Directed, Written, Edited, and Shot by: Theo Anthony
Narrated by: Maureen Jones
Produced by: Sebastian Pardo and Riel Roch Decter (MEMORY)
Music by: Dan Deacon
Official Selection of the 2017 SXSW Film Festival
“I wouldn’t mind the rat race – if the rats would lose once in a while.”
Plague as a literal fear, and plague as a metaphor, have both been explored with some self-seriousness in recent cinema. For the former, the strongest example is Steven Soderbergh’s beautifully wrought and acted Contagion, a disaster movie where widespread illness originates – spoiler alert – with a bat.
As for the latter, we have Blindness, the misbegotten adaptation of Nobel Prize-winner José Saramago’s novel of the same name. Though the book is among the most intense and challenging parables I’ve ever encountered, the movie physicalizes a plague of blindness which sweeps through an unnamed town as a real disease, rather than what it is: a eulogy, in advance, of the Western world’s forthcoming devolution.
In 2017, Saramago’s predictive warnings (which double as historical remembrances from the author’s home country, Portugal) about the government-enforced collapse of polite society and the feverish spread of acknowledged falsehoods through media channels ring true for Americans more, perhaps, than ever before. Yet the film failed to comprehensively reflect Saramago’s concerns, and instead relied on a frightful earnestness without a hint of the novel’s irony.
A new film from the artist and filmmaker Theo Anthony explores the reaches of plague metaphysically, too, but as a gateway into the structure of a microculture. His setting is the city of Baltimore. His vehicle is the rat, that uber-agent of biological warfare and the locus of much intraspecies hatred. And the plague is humanity.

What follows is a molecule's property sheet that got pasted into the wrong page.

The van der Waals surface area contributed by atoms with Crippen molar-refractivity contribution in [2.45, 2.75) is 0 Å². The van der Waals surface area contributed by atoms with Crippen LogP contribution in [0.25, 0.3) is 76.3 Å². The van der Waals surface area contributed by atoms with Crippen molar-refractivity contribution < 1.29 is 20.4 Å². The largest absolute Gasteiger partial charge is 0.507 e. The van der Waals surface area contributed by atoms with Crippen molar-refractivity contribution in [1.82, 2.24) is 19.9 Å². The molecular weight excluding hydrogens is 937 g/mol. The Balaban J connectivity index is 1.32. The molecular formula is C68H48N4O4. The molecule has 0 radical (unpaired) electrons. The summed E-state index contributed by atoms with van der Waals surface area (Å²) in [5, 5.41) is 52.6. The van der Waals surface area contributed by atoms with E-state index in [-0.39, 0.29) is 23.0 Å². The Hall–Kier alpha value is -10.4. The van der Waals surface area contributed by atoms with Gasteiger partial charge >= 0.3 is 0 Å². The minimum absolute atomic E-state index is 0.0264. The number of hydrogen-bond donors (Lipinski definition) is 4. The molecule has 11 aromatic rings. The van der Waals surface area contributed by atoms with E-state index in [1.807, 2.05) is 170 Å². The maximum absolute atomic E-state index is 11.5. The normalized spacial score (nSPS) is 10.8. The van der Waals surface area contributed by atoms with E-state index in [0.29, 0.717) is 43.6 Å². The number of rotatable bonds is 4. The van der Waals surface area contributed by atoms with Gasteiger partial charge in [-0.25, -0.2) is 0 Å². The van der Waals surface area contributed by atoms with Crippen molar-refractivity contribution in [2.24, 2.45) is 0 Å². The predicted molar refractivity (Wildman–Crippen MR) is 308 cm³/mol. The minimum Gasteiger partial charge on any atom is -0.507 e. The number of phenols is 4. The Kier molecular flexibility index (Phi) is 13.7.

If you had to classify Rat Film – and you don’t, but I will – you might label it an experimental documentary. The film opens in a dimly lit Maryland alley, where a rat is trying to climb out of a trashcan; over its desperate scratching, narrator Maureen Jones intones some facts about the beast, such as its ability to jump 32 inches. Sure enough, it springs upward, just towards the camera, and as it reaches you…
A sudden cut as Dan Deacon’s blaring music (he composed the score) brings you out of the darkness into a bombastic title card, and away we go. Anthony, who shot, edited, wrote, and directed, uses the disorientation of this moment as his (forgive me) jumping-off point for a motion picture that never stops moving.
Yes, he continues to walk through abandoned streets of Baltimore at the dead of night, where he meets rat-bashing hunters and BB-gun-wielding tough guys. But in the daylight, he brings us to places around the city where the animals are studied, appreciated, and sometimes beloved.
Among the camera’s favored subjects are the veteran exterminator whose catch-and-kill lifestyle has left him with hard-won wisdom; the city’s snake owners, who replicate daily a mass genocide of newborn pups; and Deacon himself, whom we see working with a device that looks like something out of a Da Vinci drawing. Anthony also demonstrates an affinity for scientific and legal minutiae that detours us into several fascinating experiments with rats.